ngela Bizzarri is the best female long-distance runner in Illinois history. That’s how both Jeremy Rasmussen and Tonja Buford-Bailey, Illinois’ women’s crosscountry head coach and track and field head coach, respectively, described her without any sign of hesitation. With the list of accolades Bizzarri accrued in four years at Illinois, including three national championships — crosscountry, outdoor 5,000 meters and indoor 3,000 meters — five Big Ten championships and seven school records, there may not even be a close second. It didn’t take long for Rasmussen to realize he had a special runner on his roster. During Bizzarri’s sophomore year in 2008, she ran in the 5,000 for the first time. She said she did it because she was just trying it out and wanted to run a longer race than the 1,500 she had competed in as a freshman. Bizzarri finished over a minute ahead of everyone else in the race with a time of 16 minutes, 16.43 seconds, the second fastest in Illinois history. “Watching her do it, it seemed really easy,” Rasmussen said. “To come close to breaking the school record without really knowing the event ... she’s the best athlete I’ve ever coached.” As Bizzarri entered the NCAA Championships in the 5,000 in 2008, even her best time was not close to the fastest times nationally. However, she would go on to finish second that year at the NCAA Championship, with a time more than 30 seconds better than her previous best. She still says that race is one of her best moments at Illinois because she knew she could compete on a national level. One year later, she returned to the NCAA Championship stage, where she would win the 5,000. As she recalled her fondest memories at Illinois during a phone interview from Eugene, Ore., she continually credited her coaches and teammates before she spoke about the national championships or the chance to compete in the Olympic trials in 2008 or any of her other accomplishments. Rasmussen still speaks highly of Bizzarri for many reasons, but saves his most important praises for the type of person she is. She’s extremely intelligent, having earned an undergraduate degree in Molecular and Cellular Biology and being a sixtime Academic All-Big Ten and a two-time Academic All-American. The soft-spoken girl from Mason, Ohio, became the leader of the Illini cross-country team as she became an upperclassman. “She was one of the most humble people you’ll meet and everyone really saw that,” Rasmussen said. “No one really saw this three-time national champion and this really great player. They saw another teammate and another individual on the team that was just trying to get better.”

Her coaches described her as one of the most competitive members of the team, a trait that drove her to work as hard, if not harder than her teammates. Bizzarri agreed, making it simple that she just hates losing. “She was a relentless competitor and she did not like to lose,” Rasmussen said. “She would do anything in her own power to make sure that didn’t happen. It was one of the reasons she had the success that she did. She was such a competitor and enjoyed competing and racing.” Buford-Bailey said during Bizzarri’s sophomore year is when she noticed just how competitive and intense she really could be and it came unexpected from such a quiet person. “It’s funny,” Buford-Bailey said. “When you’re around her you’d never know that she has a tiger inside her.” Bizzarri is currently in Oregon training for her Olympic trial on Monday with the hopes of advancing for the finals on Thursday. Even as she prepares for the big stage, Bizzarri is still training the same way she did in college or for any other race in her career. She only runs about 50 miles during a week of practice — pretty low for longdistance-runner standards — but focuses instead on form and perfecting every motion. She’s mixing in some light workouts to lifting some weights only to have the strength to maintain the running posture that has made her so successful. “She was very committed to doing what Coach Rasmussen asked her to do,” BufordBailey said. “A lot of people gave them a hard time for her not doing more mileage, but it was obvious that that didn’t make a difference because it kept her healthy.” She’s preparing for one of the biggest races of her life, but she’s not feeling any pressure. “(Every race) has its own significance,” Bizzarri said. “Obviously the Olympic stuff brings more attention, but for me it’s always the same. It just has more attention on it than maybe other things would.” Bizzarri still speaks with Rasmussen at least every month and still follows the Illini track and field and cross-country teams. She recently offered her congratulations to Andrew Riley and Ashley Spencer through Twitter and texted Buford-Bailey right after NCAAs. “It was a lot of fun to keep up with the athletes in how they are doing,” Bizzarri said. “It’s really exciting to see Illinois’ athletes do well on the NCAA scale and even do well in the Big Ten. It makes me proud to be an Illini and fun to follow the sport.” Buford-Bailey didn’t take the support lightly. She was amazed at how humble she has remained as Bizzarri still takes the time out of her training to want to stay involved with Illini sports. And as Rasmussen put it, “She’s an Illini forever.”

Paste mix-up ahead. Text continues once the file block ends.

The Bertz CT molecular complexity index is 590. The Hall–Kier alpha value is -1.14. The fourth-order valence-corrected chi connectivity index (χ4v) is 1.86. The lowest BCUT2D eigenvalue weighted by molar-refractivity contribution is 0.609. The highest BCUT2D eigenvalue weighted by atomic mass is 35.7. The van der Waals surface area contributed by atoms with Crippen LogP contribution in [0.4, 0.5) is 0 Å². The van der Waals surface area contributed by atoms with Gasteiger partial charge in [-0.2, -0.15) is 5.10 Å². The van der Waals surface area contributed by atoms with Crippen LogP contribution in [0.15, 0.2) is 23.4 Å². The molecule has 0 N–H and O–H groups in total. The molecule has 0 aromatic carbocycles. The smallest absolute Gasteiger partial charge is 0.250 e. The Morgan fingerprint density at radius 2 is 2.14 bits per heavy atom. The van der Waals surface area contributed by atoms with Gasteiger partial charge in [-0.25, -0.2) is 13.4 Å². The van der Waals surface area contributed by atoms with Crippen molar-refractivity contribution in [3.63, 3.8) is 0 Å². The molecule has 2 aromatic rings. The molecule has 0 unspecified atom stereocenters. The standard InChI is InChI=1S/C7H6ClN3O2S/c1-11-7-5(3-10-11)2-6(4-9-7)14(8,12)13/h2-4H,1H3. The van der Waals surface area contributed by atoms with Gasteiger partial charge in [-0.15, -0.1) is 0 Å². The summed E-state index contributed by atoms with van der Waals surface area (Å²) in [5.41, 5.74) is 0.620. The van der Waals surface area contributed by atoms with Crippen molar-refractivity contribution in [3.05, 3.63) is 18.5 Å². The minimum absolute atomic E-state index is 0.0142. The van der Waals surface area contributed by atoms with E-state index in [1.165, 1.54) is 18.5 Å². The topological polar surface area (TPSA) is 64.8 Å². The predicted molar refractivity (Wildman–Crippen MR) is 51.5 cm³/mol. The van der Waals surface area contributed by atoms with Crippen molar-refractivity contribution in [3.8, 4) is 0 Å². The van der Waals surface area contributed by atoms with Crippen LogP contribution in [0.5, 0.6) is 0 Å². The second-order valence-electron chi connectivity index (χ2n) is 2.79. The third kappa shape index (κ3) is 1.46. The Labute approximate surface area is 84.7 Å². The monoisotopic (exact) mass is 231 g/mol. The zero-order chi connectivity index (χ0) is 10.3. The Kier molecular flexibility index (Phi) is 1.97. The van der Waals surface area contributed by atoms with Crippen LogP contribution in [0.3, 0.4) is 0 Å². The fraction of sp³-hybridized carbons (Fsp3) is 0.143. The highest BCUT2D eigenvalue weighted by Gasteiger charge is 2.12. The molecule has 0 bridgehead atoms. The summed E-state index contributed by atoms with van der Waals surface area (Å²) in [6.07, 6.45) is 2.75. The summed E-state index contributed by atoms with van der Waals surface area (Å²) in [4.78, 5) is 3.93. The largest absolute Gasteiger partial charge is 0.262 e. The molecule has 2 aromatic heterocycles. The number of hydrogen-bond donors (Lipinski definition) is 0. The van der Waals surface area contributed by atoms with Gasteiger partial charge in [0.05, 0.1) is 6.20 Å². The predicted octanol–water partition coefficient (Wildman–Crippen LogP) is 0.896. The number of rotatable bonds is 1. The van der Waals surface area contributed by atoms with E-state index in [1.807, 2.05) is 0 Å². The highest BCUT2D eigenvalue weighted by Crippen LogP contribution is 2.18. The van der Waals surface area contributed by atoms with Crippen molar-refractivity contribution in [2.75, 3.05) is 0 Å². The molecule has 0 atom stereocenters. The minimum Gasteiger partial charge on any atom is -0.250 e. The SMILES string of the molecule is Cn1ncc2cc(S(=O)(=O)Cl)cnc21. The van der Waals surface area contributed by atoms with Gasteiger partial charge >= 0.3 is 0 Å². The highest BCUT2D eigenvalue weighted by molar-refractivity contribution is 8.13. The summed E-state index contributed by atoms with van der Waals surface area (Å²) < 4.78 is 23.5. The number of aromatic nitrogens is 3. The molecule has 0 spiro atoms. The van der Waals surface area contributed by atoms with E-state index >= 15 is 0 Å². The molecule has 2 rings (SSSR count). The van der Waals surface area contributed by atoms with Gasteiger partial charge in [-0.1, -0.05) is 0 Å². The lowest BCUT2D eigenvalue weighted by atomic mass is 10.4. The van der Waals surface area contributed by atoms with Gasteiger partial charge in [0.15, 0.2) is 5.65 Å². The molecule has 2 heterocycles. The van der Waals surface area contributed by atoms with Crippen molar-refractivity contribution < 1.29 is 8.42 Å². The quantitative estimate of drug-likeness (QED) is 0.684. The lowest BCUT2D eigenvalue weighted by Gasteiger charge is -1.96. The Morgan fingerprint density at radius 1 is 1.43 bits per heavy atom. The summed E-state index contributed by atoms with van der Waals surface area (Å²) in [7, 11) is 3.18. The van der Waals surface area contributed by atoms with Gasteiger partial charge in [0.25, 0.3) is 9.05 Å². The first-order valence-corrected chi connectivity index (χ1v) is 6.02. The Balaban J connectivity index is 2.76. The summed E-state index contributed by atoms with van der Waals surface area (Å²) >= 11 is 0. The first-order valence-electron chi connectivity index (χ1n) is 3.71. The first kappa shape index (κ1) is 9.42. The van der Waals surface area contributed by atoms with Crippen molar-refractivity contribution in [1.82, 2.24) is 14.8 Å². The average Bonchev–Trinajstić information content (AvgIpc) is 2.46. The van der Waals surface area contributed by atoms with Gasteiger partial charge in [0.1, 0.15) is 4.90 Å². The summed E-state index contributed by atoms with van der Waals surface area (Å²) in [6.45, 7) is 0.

The Daily Illini | www.DailyIllini.com

13

June 25-July 1, 2012

RUGGERI’S ROAD

Ruggeri’s journey to the Olympics nearing the end Editor’s note: This is the eighth part of a series highlighting Illinois gymnast Paul Ruggeri’s road to potentially qualifying for the 2012 London Olympic Games. BY EMILY BAYCI STAFF WRITER